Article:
Externalities isn’t external

An externality is deemed as a cost or benefit caused by a producer that is not incurred (financially) by the producer. The view is that because the producer is not paying for the portion of costs, or receiving the portion of gains from that economic activity, it is under or over-produced.

Of course, there are further variations of consumption externalities where it is happening on the consumer side of things.

The manner economists perceive these effects are based on analysis in a single snapshot of time, considering only a very narrow dimension of financially accountable cost and benefits. The typical solution prescribed on paper is to provide a tax or subsidy to close the gap: or to internalise the externality.

What if an externality actually isn’t external to begin with? That through time and the interconnectedness of people, organisations, nature and environment, would bring the costs or benefits back to the producer? After all, won’t reputation or enployer branding matter? Would it matter if an all-knowing government discloses the truth about how much pollution a company is causing? If the government in the economic analysis can close the gap, then there isn’t actually a genuine externality because somehow, within the system, the level and details of the externality is known.

And how are compensatory funds to be used by the government? For example, should carbon tax revenues be used to innovate in further development of low-carbon technologies to make it easier for companies to emit less carbon? Or should they be directed towards mitigating the impact of climate change? Eg. Building levees to buffer sea level rises? Should the role and impact of the externality have any say in that?

Moving solar around

You might have seen solar panels ground-mounting on vacant land in Singapore. Today I was on a cab when the driver told me about this and thought it is such a waste of land in Singapore.

So I explained the idea that our government agencies had and the tender they designed. The projects are actually to maximise the use of land rather than waste them. In Singapore, there are plots which are left vacant for future development – they may not be empty for the full period of a solar farm, but at any one time in the island of Singapore, there should be enough space to hold a certain amount of ground-mounted solar. So the plan is to move the panels around to a vacant lot once an existing solar farm land is needed for development.

Such a model seems common sensical but requires a great deal of coordination and detailed thinking. But in the grand scheme of trying to produce more green electricity for our island state, this is not exactly a great solution. And this is an example of the challenge that Singapore faces when it comes to being innovative and scaling solutions. We have requirement for unique solutions that serves us well but probably no one else – nor are we able to easily adapt our solutions to other places.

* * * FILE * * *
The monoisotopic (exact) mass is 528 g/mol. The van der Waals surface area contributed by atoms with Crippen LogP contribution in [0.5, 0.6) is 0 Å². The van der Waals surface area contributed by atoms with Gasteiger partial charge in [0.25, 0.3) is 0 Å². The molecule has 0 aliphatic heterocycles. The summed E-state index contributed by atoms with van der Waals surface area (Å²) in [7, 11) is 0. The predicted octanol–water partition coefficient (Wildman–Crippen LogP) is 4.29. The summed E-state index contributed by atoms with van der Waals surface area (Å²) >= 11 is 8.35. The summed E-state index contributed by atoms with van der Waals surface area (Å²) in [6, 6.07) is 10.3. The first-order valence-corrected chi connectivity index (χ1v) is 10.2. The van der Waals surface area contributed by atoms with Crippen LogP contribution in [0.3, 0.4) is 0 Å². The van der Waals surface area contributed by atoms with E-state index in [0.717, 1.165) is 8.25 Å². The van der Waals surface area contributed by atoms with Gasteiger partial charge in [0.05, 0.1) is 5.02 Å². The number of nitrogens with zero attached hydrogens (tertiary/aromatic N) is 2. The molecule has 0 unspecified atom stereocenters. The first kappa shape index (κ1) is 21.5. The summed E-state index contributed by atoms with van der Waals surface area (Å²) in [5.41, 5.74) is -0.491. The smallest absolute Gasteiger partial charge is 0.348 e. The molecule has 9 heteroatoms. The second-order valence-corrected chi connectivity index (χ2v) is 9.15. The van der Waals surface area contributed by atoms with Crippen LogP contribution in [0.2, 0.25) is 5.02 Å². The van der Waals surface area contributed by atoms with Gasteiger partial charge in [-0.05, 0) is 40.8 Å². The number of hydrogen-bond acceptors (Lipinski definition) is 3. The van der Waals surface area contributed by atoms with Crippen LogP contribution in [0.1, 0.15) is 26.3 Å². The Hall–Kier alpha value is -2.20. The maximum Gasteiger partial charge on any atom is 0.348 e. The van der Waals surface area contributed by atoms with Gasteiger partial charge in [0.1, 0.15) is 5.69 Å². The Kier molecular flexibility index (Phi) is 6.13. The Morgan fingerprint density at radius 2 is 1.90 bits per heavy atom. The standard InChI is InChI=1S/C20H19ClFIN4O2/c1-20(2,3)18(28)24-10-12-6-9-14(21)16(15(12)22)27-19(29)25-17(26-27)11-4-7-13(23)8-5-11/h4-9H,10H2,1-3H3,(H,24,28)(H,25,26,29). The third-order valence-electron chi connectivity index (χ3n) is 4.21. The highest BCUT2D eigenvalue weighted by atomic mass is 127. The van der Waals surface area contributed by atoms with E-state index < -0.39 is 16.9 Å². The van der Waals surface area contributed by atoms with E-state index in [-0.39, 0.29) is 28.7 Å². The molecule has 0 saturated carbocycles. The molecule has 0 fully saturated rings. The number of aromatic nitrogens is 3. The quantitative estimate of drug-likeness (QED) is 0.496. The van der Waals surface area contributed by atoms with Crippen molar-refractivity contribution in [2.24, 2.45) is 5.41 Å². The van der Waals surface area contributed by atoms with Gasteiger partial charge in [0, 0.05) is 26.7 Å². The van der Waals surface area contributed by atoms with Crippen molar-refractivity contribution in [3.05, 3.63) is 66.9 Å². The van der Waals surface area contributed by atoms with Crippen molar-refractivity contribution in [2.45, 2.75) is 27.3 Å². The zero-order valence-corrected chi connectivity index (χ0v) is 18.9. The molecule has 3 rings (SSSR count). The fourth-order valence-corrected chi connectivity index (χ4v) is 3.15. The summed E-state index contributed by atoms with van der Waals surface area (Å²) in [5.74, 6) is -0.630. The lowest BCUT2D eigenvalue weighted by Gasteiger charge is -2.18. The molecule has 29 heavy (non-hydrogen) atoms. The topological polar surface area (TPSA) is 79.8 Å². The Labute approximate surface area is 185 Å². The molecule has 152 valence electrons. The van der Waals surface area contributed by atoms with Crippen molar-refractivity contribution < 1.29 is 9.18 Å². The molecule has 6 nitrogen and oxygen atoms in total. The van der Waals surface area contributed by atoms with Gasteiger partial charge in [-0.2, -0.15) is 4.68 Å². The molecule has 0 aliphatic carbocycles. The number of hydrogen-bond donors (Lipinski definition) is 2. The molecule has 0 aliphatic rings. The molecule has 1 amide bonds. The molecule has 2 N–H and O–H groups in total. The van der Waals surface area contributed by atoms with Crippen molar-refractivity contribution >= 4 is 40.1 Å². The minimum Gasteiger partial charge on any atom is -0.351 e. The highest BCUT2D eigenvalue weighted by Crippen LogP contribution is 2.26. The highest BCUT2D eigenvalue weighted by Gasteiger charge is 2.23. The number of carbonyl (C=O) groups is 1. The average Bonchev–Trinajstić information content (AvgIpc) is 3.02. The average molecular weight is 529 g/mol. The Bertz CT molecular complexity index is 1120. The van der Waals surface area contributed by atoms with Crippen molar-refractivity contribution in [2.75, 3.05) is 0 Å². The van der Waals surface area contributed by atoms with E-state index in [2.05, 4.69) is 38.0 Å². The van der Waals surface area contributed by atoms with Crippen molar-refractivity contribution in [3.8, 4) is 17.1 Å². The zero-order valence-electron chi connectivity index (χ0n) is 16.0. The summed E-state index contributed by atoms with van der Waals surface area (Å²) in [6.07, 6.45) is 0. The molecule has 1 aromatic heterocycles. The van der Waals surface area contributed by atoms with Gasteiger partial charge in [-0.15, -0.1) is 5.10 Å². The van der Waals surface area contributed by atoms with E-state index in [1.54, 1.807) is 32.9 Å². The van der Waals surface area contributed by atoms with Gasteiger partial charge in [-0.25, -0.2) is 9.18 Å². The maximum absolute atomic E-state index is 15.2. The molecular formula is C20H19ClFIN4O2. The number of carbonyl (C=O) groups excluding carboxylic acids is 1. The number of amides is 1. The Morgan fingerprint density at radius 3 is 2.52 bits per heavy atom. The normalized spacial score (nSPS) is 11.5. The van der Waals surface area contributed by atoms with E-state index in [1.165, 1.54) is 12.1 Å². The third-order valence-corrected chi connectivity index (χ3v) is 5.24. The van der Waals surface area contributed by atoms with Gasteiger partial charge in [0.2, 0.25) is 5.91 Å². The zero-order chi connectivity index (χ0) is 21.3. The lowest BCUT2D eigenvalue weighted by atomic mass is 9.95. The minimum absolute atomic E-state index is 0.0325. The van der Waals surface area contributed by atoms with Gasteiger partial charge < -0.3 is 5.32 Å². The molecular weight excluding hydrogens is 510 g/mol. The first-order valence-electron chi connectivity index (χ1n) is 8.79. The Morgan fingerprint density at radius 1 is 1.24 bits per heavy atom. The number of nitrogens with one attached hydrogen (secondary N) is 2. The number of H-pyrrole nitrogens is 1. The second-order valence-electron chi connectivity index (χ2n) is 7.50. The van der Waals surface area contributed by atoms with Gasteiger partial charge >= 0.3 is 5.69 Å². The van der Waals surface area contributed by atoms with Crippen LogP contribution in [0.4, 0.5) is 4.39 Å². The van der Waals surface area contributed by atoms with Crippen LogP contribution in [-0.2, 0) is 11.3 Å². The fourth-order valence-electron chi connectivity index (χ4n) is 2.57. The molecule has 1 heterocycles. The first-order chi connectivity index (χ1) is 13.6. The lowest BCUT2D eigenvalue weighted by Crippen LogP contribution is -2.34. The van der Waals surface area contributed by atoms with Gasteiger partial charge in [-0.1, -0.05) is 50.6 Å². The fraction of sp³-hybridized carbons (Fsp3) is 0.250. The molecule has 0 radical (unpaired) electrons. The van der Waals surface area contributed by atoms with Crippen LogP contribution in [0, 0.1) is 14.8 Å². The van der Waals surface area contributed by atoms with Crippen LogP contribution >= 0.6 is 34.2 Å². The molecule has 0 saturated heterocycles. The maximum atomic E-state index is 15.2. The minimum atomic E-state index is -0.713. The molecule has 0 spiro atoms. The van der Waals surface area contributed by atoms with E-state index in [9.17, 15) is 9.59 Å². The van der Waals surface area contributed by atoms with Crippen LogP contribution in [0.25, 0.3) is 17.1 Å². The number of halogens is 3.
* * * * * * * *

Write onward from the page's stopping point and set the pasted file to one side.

Not sure who else would want to be moving their solar panels around.

When you disagree

I once argued that education should be reimagined and redesigned. It is no wonder why Einstein was attributed to say he doesn’t allow schooling to interfere with education. The content of our education is at its best when it is not prescriptive but more about the process that students get to go through.

And along that process, we want them to learn things about themselves, about the world and how to interact with others. One of the key topic amongst this, is around disagreement. How to disagree is a useful skill and one that a human being, since being a kid would have to face.

My colleague has a 1.5 year old girl who struggles when her parents say no to her. She just finds it difficult when her will is impeded and she is helpless. To a certain extent, her way to take back that agency is to break down and cry. To a large extent, the type of tantrum is a kind of power-grab. And we intuitively know that. Except like all power-grab, this sort of emotional violence is not exactly the healthiest way of interacting.

So kids will and should learn how to disagree, and to feel a sense of agency over the situation even when things are not according to their will. Are parents capable of teaching that? How about schools? Why are we leaving that only to the domain of experts or psychologist? Shouldn’t that be a universally taught skill?

Again, we don’t like to teach or train people along metrics we cannot measure. How to disagree isn’t exactly something that can be easily quantified. So no one wants to teach that. It’s a shame because it is probably way more important than the nucleophilic substitution reactions we learnt in Chemistry.

Inconsistent stories

Storytelling is a wonderful skill when it comes to communication and helping others retain information. It is also capable of influencing behaviours to a large extent. And so it has to be used and received carefully.